EGEE 102
Energy Conservation and Environmental Protection

Types of Water Heaters: Heat Pump Water Heaters

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Heat pumps are a well-established technology for space heating. The same principal of transferring heat is at work in heat pump water heaters (HPWHs) except that they extract heat from air (indoor, exhaust, or outdoor air) and deliver it to water. Some models come as a complete package, including tank and back-up resistance heating elements, while others work as an adjunct to a conventional water heater.

The simplest HPWH is the ambient air-source unit, which removes heat from surrounding air, providing the additional benefit of space cooling. Exhaust air units extract heat from a continuously exhausted air stream and work better in heating-dominated climates because they do not cool ambient air. Some units can even be converted between the two modes of operation for optimum operation in either summer or winter.

In mild climates, you can place ambient air-source units in unheated but protected spaces such as garages, essentially using outdoor air as a heat source.

Important Point!

Because it extracts heat from air, the HPWH delivers about twice the heat for the same electricity cost as a conventional electric resistance water heater.

 

 

Parts of a Heat Pump Water Heater (HPWH)

Place your cursor over the numbers in the image to see the parts of a Heat Pump Water Heater (HPWH).

Heat Pump Water Heater Parts

Parts of a Heat Pump Water Heater (HPWH)

  1. Fan
  2. Compressor
  3. Evaporator
  4. Hot water outlet
  5. Temperature/pressure release valve
  6. Upper thermostat
  7. Lower thermostat
  8. Cold water inlet
  9. Drain
  10. Anode
  11. Condenser
  12. Insulation

Desuperheaters

The Desuperheater feature is available on some central air conditioners and is a variation of the stand-alone HPWH. It provides economical supplemental water heating as a byproduct of air conditioning.

Desuperheater water heating can be part of an integrated package with a heat pump or air conditioner system. In most such systems, the heat pump water heating only occurs during normal demand for space conditioning, with resistance electric coils providing water heating the rest of the time.

During the cooling season, the Desuperheater actually improves the efficiency of the air conditioning system while heating water at no direct cost. In an average climate, a desuperheater might meet 20 to 40 percent of annual water heating demand.

Heat pump water heaters can provide up to 60 percent energy savings over conventional water heaters.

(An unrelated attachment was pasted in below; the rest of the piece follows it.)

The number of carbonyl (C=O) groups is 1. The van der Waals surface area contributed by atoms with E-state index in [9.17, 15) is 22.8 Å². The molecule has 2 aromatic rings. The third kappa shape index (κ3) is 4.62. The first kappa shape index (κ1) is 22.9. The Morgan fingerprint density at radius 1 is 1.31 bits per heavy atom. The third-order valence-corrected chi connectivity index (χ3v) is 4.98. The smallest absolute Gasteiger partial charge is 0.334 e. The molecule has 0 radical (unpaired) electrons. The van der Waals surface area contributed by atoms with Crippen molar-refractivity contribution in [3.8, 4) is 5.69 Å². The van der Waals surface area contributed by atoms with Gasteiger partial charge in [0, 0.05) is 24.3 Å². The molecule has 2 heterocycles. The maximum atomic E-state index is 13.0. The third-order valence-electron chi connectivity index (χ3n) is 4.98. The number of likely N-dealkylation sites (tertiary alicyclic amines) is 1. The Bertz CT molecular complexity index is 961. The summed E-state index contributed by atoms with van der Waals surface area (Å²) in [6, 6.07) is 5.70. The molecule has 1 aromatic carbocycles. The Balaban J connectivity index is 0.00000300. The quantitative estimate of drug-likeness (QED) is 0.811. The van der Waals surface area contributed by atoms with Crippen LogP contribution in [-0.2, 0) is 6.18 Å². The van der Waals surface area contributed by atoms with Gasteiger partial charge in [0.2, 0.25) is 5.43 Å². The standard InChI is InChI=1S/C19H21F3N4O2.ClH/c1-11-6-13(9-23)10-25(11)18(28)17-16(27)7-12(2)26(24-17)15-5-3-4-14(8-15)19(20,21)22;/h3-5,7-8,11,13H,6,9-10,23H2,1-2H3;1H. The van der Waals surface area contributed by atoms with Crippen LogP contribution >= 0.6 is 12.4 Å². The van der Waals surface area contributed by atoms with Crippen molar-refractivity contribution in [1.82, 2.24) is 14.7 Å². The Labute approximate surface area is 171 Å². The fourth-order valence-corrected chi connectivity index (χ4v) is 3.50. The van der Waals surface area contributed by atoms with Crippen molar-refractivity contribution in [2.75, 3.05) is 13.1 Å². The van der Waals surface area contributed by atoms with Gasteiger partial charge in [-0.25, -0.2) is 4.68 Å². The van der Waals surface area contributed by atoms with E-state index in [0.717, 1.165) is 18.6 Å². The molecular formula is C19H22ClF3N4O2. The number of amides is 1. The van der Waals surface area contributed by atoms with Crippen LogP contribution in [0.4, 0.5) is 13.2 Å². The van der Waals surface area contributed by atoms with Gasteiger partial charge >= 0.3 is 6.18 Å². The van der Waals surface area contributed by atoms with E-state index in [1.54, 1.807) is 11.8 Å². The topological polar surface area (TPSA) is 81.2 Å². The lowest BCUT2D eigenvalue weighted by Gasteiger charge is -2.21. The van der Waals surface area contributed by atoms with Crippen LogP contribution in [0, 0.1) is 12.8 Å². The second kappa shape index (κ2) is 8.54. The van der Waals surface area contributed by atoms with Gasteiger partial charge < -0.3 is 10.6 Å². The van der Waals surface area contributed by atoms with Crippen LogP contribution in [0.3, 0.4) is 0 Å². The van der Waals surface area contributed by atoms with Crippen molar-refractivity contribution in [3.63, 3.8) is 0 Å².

How a Heat Pump Water Heater Works

The HPWH consists of three circuits. Select a circuit by clicking on a button below and then press "play".

How a Heat Pump Water Heater Works

How a Heat Pump Water Heater Works

The heat pump water heater (HPWH) consists of three circuits; a Heat Pump circuit, a Geothermal Heat circuit, and a Desuperheater circuit.

The Heat Pump circuit consists of an indoor coil, a compressor, and a Desuperheater. Cool water flows from the indoor coil to the compressor. The water becomes heated as it travels through the compressor to the Desuperheater. The heat from the water is transferred to the water in the Desuperheater circuit through the adjacent coils. The cool water then flows to the coils adjacent to the Geothermal Heat circuit and becomes heated as it flows back to the indoor coil.

The Geothermal heat circuit consists of a geothermal unit in the ground, a "from earth connection," and a "to earth connection." Water warmed by the earth flows from the "from earth connection" through the coils adjacent to the Heat Pump circuit, transferring the heat energy. The cool water flows back into the geothermal unit in the ground.

The Desuperheater circuit consists of the hot water tank that supplies water to the house and a set of coils adjacent to the Desuperheater coils in the Heat Pump circuit. The water from the tank cycles through the coils and is heated by the Heat Pump circuit.

Note: The concept shown in the animation is applicable to all HPWH: heat is picked up and delivered into some source – which could either be the ground, air, or water.

Most of the heat delivered to the water comes from the evaporator of the unit, not through the electrical input to the machine. Consequently, the efficiency of the HPWH is much higher than for direct-fired gas or electric storage water heaters.

The installed cost of commercial HPWH systems is typically several times that of gas or electric water heaters; yet the low operating costs can often offset the higher total installed cost, making the HPWH the economic choice for water heating.

The HPWH becomes increasingly attractive in building applications where energy costs are high, and where there is a steady demand for hot water. This attractiveness is less a function of building type than it is of water demand and utility cost.